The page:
Perogies in Wine and Tomato Sauce

In a past life, I lived with someone of Eastern European heritage. The family loved traditional foods such as Cabbage Rolls, Halushki, and of course, Perogies. But if you didn’t serve the latter with butter, onions, bacon and sour cream, it was sacrilege. Upon leaving that household, I decided that the delicious little dumplings deserved more pizazz than that simple but admittedly delicious presentation. And so, I went on to “gourmet” them in various sauces and with other ingredients. This is just one that was concocted by Jean-Luc during London Cartwright’s visit. (Trinidad Tryst, Sunao Publishing). Although an unlikely place to serve a traditional European dish, the new ingredients and presentation fit in well with the chef’s fusion appeal.


2 tbsn olive oil
2 chopped garlic cloves
1 tbsn paprika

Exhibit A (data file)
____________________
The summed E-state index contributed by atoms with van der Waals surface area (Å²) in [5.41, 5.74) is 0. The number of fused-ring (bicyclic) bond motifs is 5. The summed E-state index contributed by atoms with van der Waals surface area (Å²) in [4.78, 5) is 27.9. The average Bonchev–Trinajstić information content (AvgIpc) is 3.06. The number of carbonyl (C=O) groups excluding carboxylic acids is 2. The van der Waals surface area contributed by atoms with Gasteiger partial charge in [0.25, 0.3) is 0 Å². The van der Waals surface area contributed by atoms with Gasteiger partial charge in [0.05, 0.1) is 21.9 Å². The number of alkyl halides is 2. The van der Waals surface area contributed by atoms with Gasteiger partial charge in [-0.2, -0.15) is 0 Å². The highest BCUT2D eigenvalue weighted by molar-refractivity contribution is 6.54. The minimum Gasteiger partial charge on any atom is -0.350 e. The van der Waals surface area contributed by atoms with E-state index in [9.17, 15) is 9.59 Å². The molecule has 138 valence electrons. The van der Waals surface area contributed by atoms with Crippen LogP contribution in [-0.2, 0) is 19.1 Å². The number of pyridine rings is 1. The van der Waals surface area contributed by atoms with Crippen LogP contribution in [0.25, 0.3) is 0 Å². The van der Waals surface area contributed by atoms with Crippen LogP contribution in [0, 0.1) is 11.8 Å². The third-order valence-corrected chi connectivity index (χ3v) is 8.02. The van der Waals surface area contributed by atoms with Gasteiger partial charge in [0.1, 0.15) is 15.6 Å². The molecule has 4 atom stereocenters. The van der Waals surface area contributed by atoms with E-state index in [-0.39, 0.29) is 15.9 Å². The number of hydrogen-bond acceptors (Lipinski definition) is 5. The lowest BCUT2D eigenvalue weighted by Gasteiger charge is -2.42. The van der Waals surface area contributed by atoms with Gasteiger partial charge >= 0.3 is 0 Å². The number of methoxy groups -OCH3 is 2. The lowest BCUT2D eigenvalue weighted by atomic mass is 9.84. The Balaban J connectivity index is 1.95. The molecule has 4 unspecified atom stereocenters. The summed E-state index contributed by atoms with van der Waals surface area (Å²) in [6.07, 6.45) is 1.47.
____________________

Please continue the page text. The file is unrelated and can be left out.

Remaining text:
1 bag frozen perogies (in this case, the potato and bacon variety)
1 mild or spicy Italian sausage
3 rashers of bacon, chopped into bits
1/2 red pepper, chopped
1/2 onion chopped (I also add half a leek for flavouring)
shavings from one small carrot
1/2 cup beef broth
1 cup red wine
1 and 1/2 cups marinara sauce (I use Costco Marinara sauce. Haven’t found anything better unless homemade)
salt and pepper to taste
herb bouquet (or if using dried, 1/3 tbsn each of rosemary, thyme, oregano, basil)


  1. Boil sausage in small pan to eliminate fat. Empty water
  2. Add bacon bits to same pan. Leave sausage in to brown also
  3. Meanwhile, bring pan and olive oil to temperature and add onions (and leeks) and garlic. Sautee for a couple of minutes. Add peppers, paprika and carrot and continue to saute. Ensure all elements are covered in oil while sauteeing.
  4. Add broth and tomato sauce and bring to a boil.
  5. Add perogies (from frozen) atop, spread evenly
  6. Add bacon. Chop sausage into bite size pieces (about 1/4″) and add to skillet.
  7. Add wine and bring to boil again. Add herb bouquet
  8.  Once alcohol has boiled off (2-4 min), turn down heat to simmer and cover. Cook for 15 minutes.

This and other recipes occasionally pop up in the Artichoke Hart series (available here), or the London Cartwright series (available here). Both chefs are fictional… the dishes are not.

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